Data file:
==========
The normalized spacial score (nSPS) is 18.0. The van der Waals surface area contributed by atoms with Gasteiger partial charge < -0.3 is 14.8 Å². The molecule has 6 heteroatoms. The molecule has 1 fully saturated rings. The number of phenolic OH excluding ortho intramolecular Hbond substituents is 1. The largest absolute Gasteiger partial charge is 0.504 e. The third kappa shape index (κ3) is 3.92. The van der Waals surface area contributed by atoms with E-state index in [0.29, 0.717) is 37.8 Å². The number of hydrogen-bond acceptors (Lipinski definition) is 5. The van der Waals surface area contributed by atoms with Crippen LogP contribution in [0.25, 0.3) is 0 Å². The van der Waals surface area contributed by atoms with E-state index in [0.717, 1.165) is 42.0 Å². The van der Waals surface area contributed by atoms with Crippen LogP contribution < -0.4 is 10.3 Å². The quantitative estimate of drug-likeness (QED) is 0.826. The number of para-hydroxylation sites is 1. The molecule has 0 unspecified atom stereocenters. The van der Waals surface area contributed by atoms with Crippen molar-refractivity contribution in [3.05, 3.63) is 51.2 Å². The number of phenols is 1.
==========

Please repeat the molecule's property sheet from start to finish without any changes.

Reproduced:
The normalized spacial score (nSPS) is 18.0. The van der Waals surface area contributed by atoms with Gasteiger partial charge < -0.3 is 14.8 Å². The molecule has 6 heteroatoms. The molecule has 1 fully saturated rings. The number of phenolic OH excluding ortho intramolecular Hbond substituents is 1. The largest absolute Gasteiger partial charge is 0.504 e. The third kappa shape index (κ3) is 3.92. The van der Waals surface area contributed by atoms with E-state index in [0.29, 0.717) is 37.8 Å². The number of hydrogen-bond acceptors (Lipinski definition) is 5. The van der Waals surface area contributed by atoms with Crippen LogP contribution in [0.25, 0.3) is 0 Å². The van der Waals surface area contributed by atoms with E-state index in [0.717, 1.165) is 42.0 Å². The van der Waals surface area contributed by atoms with Crippen LogP contribution < -0.4 is 10.3 Å². The quantitative estimate of drug-likeness (QED) is 0.826. The number of para-hydroxylation sites is 1. The molecule has 0 unspecified atom stereocenters. The van der Waals surface area contributed by atoms with Crippen molar-refractivity contribution in [3.05, 3.63) is 51.2 Å². The number of phenols is 1.